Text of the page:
PANLAR’s big challenge is to become the main supplier of education and science, practice standards and rheumatology referents in Latin America by the year 2022. This is a challenge shared, in their own way, by the 21 scientific societies that accompany us. I would like to take this opportunity to reflect on Continuing Medical Education (CME), a central activity for PANLAR and its associates.
CME as we have known it for a long times comes mainly from medical update events. In our continent it is common to attend different conferences, such as those organized by ACR, EULAR, PANLAR, as well as national conferences on the specialty and local and regional courses. Conferences organized by the industry are massively attended. The industry is also the main sponsor at these events, partly due to the conspicuous absence of other main players such as universities or the state, as well as owing to their financial capacity to play said role.
Events designed according to a sponsor’s interests constitute for an important number of physicians an opportunity for continuing education, in spite of a lack of academic credits and although their main interest is to promote a brand or to pursue other marketing concerns, such as influencing the drugs prescribed by doctors. While this is not questionable per se, the reality is we have very few settings that enable wide discussion the diverging positions on a fallible science. In my view, there is an excess of activities that self-promote as CME. This year alone, around 55 will take place in Colombia: over one per week.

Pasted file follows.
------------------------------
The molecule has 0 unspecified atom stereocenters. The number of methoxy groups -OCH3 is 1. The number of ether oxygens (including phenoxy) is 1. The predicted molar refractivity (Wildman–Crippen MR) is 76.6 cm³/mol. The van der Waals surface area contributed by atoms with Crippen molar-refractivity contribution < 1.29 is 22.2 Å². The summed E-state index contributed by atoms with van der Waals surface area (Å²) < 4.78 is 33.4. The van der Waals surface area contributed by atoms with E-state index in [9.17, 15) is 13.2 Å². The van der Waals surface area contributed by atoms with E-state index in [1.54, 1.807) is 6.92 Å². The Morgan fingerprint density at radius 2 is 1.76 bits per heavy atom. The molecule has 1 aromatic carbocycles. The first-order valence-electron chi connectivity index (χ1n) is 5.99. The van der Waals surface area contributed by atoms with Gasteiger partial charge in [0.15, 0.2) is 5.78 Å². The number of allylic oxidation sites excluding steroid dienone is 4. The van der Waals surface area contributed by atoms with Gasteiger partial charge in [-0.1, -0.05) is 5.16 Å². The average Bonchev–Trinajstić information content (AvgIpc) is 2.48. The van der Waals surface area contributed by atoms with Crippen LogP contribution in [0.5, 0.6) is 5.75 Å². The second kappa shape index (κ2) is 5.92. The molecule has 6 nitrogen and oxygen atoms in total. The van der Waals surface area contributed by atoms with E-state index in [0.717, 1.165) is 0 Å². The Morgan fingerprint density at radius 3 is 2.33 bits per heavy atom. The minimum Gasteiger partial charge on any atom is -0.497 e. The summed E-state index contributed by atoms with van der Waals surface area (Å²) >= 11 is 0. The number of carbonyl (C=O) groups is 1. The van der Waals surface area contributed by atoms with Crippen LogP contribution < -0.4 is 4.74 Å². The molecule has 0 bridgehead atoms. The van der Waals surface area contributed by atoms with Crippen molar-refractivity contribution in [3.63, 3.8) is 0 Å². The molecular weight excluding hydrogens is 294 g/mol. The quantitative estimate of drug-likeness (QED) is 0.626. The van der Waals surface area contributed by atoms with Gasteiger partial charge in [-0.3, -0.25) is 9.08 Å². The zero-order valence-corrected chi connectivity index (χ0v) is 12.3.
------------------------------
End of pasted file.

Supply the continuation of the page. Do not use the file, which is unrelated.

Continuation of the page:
Medical events are changing
, as mentioned in a previous note. Technological advances, consumer trends and the way of life of doctors from the new generations influence our profession. Soon it will be completely unnecessary to attend an update event. Likewise, restrictions due to compliance, lack of time, delays in the opportunity to help patients due to frequent licenses, as well as the growing loss of profit associated to a large amount of work absences in service fee
scenarios, among others, ought to spur us to rethink the way we set up and choose events. Conferences and other continuing education events shall be more useful and have a greater impact to be justified and reach their goals, thus being able to compete with that other type of CME that is far from being balanced and unbiased.
We should strongly reconsider the way we choose our events and learn to separate those with a predominantly commercial orientation that are justified solely on positive replies to invitations, by a sense of commitment, or by the specific needs of a sponsor ready to invest huge amounts to meet its target. These types of events actually hinder the true growth of our specialty and of each of our scientific societies.
It is high time we define what is a CME activity and begin a certification program based on attendance to events, with a classification and a category awarded to each CME event in accordance with established rules. Likewise, we shall include universities, governments and the industry, which enables the majority of events worldwide, to reach common agreements and a classification for events. A first-level CME event circuit shall be designed independent from sponsors, thus guaranteeing appropriate formation and credits as a way to excellence.
We do not have to waste money. I believe better definition and organization of CME and the unequivocal support of societies beyond mere marketing considerations shall result in benefits for all.